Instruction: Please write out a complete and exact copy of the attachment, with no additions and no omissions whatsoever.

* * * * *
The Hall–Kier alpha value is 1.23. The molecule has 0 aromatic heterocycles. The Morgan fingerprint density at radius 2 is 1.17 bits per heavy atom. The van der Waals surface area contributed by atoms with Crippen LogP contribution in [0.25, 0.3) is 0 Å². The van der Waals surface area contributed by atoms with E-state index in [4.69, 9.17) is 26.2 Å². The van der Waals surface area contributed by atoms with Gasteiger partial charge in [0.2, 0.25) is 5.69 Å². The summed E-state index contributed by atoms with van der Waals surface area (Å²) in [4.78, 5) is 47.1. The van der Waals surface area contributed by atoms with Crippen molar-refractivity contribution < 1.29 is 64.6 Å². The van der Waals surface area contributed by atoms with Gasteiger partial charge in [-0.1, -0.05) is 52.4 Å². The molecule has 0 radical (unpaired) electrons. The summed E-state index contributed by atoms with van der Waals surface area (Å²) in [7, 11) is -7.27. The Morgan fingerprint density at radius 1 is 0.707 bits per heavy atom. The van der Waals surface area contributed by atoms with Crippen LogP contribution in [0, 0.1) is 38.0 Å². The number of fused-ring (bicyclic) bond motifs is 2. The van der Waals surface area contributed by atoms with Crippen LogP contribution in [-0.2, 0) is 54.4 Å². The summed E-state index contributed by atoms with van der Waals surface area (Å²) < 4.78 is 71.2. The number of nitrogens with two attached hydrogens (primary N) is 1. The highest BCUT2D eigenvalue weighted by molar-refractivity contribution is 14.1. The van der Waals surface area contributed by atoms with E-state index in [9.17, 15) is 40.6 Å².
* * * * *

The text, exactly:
The Hall–Kier alpha value is 1.23. The molecule has 0 aromatic heterocycles. The Morgan fingerprint density at radius 2 is 1.17 bits per heavy atom. The van der Waals surface area contributed by atoms with Crippen LogP contribution in [0.25, 0.3) is 0 Å². The van der Waals surface area contributed by atoms with E-state index in [4.69, 9.17) is 26.2 Å². The van der Waals surface area contributed by atoms with Gasteiger partial charge in [0.2, 0.25) is 5.69 Å². The summed E-state index contributed by atoms with van der Waals surface area (Å²) in [4.78, 5) is 47.1. The van der Waals surface area contributed by atoms with Crippen molar-refractivity contribution < 1.29 is 64.6 Å². The van der Waals surface area contributed by atoms with Gasteiger partial charge in [-0.1, -0.05) is 52.4 Å². The molecule has 0 radical (unpaired) electrons. The summed E-state index contributed by atoms with van der Waals surface area (Å²) in [7, 11) is -7.27. The Morgan fingerprint density at radius 1 is 0.707 bits per heavy atom. The van der Waals surface area contributed by atoms with Crippen LogP contribution in [0, 0.1) is 38.0 Å². The number of fused-ring (bicyclic) bond motifs is 2. The van der Waals surface area contributed by atoms with Crippen LogP contribution in [-0.2, 0) is 54.4 Å². The summed E-state index contributed by atoms with van der Waals surface area (Å²) < 4.78 is 71.2. The number of nitrogens with two attached hydrogens (primary N) is 1. The highest BCUT2D eigenvalue weighted by molar-refractivity contribution is 14.1. The van der Waals surface area contributed by atoms with E-state index in [9.17, 15) is 40.6 Å².